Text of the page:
trigger revenue is the same under both GRIP-NoHR and GRIP-HR. In 2004, harvest prices for
both corn and soybeans are below expected prices. Hence, GRIP-NoHR and GRIP-HR have the same
trigger revenue for a given coverage level. Given that coverage and protection level choices
are the same, GRIP-NoHR and GRIP-HR will make the same payments in 2004.
Likely Areas in Illinois Receiving Payments
The only items that are not known yet to calculate
GRIP payments are county yields. NASS has not released county yields.
However, NASS has released Crop Reporting District (CRD) yields.
These yields will be used to calculate the following equation for
each CRD in Illinois:
(Trigger revenue - CRD revenue) / trigger revenue (1)
Equation (1) gives percent revenue shortfalls. Positive numbers
indicate that a CRD would get a payment if GRIP payments were based
on CRD yields. If positive, some or all of the counties within the
CRD will receive GRIP payments. Negative numbers indicate that most,
if not all, counties within that CRD will not receive payments.
NASS estimated yields by CRD for 2004 are shown in Table 2. Also
shown are "expected CRD yields". Expected yields are estimated
using a methodology similar to that used by the Risk Management
Agency in calculating expected county yields.
Equation (1) is estimated for corn using the $2.93 expected price,
$1.93 harvest price, and yields from Table 2. Results for corn are
reported in Table 3. At a 90% coverage level, all CRDs have positive
values, except for the Southwest CRD. Five of the CRDs have positive
values at an 85% coverage level. This indicates that many counties
will have GRIP payments for corn in 2004.
Equation 1 values for soybeans are shown in Table 4 based on a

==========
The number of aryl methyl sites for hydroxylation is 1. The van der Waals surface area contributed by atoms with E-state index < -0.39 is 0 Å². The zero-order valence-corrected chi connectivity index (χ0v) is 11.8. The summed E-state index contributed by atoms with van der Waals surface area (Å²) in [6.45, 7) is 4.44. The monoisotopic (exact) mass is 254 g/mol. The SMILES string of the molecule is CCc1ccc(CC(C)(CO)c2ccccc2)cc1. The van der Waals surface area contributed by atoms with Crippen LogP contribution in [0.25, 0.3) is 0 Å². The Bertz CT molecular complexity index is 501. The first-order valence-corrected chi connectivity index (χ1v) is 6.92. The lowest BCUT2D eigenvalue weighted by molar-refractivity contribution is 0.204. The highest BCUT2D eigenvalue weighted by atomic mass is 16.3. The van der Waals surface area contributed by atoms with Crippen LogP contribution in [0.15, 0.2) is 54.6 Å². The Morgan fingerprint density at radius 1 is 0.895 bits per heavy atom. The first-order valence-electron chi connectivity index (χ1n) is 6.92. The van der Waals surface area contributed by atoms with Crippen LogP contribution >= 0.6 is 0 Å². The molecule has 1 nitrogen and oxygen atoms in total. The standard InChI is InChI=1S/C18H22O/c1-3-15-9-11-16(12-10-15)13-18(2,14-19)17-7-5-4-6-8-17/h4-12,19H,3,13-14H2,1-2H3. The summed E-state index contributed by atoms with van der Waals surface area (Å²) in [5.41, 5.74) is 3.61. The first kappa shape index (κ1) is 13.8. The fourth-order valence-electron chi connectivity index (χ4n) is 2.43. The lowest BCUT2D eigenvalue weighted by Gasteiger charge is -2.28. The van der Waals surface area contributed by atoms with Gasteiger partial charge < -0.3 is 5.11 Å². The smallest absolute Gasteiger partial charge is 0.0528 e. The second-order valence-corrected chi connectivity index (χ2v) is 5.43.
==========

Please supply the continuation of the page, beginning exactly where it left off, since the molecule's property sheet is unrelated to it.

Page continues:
$7.27 expected price, $5.26 harvest price, and yields from Table
2. At a 90% coverage level, all CRDs have positive values. This
indicates that some counties in all CRDs will receive payments.
At an 85% coverage level, values are positive for all CRDs except
the southwest and southeast CRDs.
Values in Table 3 and 4 do not represent payments from the insurance
product. The formula for calculating payments equals percent revenue
shortfall times protection level. Protection levels are chosen by
the individual purchasing the GRIP product. Maximum protection levels
vary by county. For corn, maximum levels range from a low $410 per
acre up to the $735 per acre. At maximum protection levels, corn
payments will be up to $60 and $70 per acre for some counties. Some
counties will receive considerably less than that. Maximum protection
levels for soybeans range from $325 up to $610 per acre. At maximum
protection levels, soybean payments will be around $70 per acre.
Payments from GRIP-NoHR and GRIP-HR are likely
to be widespread in Illinois for 2004. More counties will likely
receive soybean payments than corn payments. More counties in the
northern and central portions of the state will receive payments
than in southern Illinois.
Issued by: Gary Schnitkey, Department of Agricultural
and Consumer Economics